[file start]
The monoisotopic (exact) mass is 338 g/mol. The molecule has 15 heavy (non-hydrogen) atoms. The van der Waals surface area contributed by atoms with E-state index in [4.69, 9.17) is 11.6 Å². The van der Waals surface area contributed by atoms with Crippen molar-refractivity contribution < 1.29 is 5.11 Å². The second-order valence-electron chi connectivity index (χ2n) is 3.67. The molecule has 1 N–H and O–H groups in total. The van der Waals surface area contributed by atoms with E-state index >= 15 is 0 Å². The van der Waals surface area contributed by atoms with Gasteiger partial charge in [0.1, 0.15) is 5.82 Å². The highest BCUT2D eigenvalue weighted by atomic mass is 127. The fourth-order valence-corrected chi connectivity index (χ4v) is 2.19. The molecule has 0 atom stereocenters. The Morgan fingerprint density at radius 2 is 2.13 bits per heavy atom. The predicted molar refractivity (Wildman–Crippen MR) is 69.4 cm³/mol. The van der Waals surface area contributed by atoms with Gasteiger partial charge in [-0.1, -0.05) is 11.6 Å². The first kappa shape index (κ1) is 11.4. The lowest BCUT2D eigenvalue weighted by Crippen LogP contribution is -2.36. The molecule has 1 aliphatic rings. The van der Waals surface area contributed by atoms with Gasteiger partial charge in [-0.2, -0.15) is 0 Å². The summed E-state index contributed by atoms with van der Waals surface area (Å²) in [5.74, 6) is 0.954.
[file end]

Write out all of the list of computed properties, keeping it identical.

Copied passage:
The monoisotopic (exact) mass is 338 g/mol. The molecule has 15 heavy (non-hydrogen) atoms. The van der Waals surface area contributed by atoms with E-state index in [4.69, 9.17) is 11.6 Å². The van der Waals surface area contributed by atoms with Crippen molar-refractivity contribution < 1.29 is 5.11 Å². The second-order valence-electron chi connectivity index (χ2n) is 3.67. The molecule has 1 N–H and O–H groups in total. The van der Waals surface area contributed by atoms with E-state index >= 15 is 0 Å². The van der Waals surface area contributed by atoms with Gasteiger partial charge in [0.1, 0.15) is 5.82 Å². The highest BCUT2D eigenvalue weighted by atomic mass is 127. The fourth-order valence-corrected chi connectivity index (χ4v) is 2.19. The molecule has 0 atom stereocenters. The Morgan fingerprint density at radius 2 is 2.13 bits per heavy atom. The predicted molar refractivity (Wildman–Crippen MR) is 69.4 cm³/mol. The van der Waals surface area contributed by atoms with Gasteiger partial charge in [-0.1, -0.05) is 11.6 Å². The first kappa shape index (κ1) is 11.4. The lowest BCUT2D eigenvalue weighted by Crippen LogP contribution is -2.36. The molecule has 1 aliphatic rings. The van der Waals surface area contributed by atoms with Gasteiger partial charge in [-0.2, -0.15) is 0 Å². The summed E-state index contributed by atoms with van der Waals surface area (Å²) in [5.74, 6) is 0.954.